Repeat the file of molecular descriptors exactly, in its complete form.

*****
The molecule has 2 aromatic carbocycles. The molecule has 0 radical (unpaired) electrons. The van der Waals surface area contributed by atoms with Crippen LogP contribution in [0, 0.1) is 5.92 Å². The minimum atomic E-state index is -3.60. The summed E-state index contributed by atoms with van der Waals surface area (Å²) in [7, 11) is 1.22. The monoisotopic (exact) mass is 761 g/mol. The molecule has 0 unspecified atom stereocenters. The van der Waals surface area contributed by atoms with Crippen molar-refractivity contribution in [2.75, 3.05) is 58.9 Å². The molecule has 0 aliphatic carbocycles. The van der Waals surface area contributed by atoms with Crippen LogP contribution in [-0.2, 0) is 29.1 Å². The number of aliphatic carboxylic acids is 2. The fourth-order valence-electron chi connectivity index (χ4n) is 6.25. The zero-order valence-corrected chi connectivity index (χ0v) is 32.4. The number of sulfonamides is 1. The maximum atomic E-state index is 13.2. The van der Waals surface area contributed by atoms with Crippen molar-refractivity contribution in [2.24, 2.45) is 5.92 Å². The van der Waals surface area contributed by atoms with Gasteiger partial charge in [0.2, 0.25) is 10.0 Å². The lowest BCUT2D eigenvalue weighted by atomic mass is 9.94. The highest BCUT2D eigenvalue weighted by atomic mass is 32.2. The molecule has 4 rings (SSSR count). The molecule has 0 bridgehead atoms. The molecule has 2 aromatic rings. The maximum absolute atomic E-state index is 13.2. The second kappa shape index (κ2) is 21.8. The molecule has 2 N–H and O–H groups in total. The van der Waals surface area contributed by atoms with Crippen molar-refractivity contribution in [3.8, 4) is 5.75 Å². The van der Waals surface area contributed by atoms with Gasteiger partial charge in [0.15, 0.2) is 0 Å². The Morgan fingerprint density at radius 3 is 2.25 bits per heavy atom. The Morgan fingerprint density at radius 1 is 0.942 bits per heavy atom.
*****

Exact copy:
The molecule has 2 aromatic carbocycles. The molecule has 0 radical (unpaired) electrons. The van der Waals surface area contributed by atoms with Crippen LogP contribution in [0, 0.1) is 5.92 Å². The minimum atomic E-state index is -3.60. The summed E-state index contributed by atoms with van der Waals surface area (Å²) in [7, 11) is 1.22. The monoisotopic (exact) mass is 761 g/mol. The molecule has 0 unspecified atom stereocenters. The van der Waals surface area contributed by atoms with Crippen molar-refractivity contribution in [2.75, 3.05) is 58.9 Å². The molecule has 0 aliphatic carbocycles. The van der Waals surface area contributed by atoms with Crippen LogP contribution in [-0.2, 0) is 29.1 Å². The number of aliphatic carboxylic acids is 2. The fourth-order valence-electron chi connectivity index (χ4n) is 6.25. The zero-order valence-corrected chi connectivity index (χ0v) is 32.4. The number of sulfonamides is 1. The maximum atomic E-state index is 13.2. The van der Waals surface area contributed by atoms with Crippen molar-refractivity contribution in [2.24, 2.45) is 5.92 Å². The van der Waals surface area contributed by atoms with Gasteiger partial charge in [0.2, 0.25) is 10.0 Å². The lowest BCUT2D eigenvalue weighted by atomic mass is 9.94. The highest BCUT2D eigenvalue weighted by atomic mass is 32.2. The molecule has 4 rings (SSSR count). The molecule has 0 bridgehead atoms. The molecule has 2 aromatic rings. The maximum absolute atomic E-state index is 13.2. The second kappa shape index (κ2) is 21.8. The molecule has 2 N–H and O–H groups in total. The van der Waals surface area contributed by atoms with Crippen molar-refractivity contribution in [3.8, 4) is 5.75 Å². The van der Waals surface area contributed by atoms with Gasteiger partial charge in [0.15, 0.2) is 0 Å². The Morgan fingerprint density at radius 3 is 2.25 bits per heavy atom. The Morgan fingerprint density at radius 1 is 0.942 bits per heavy atom.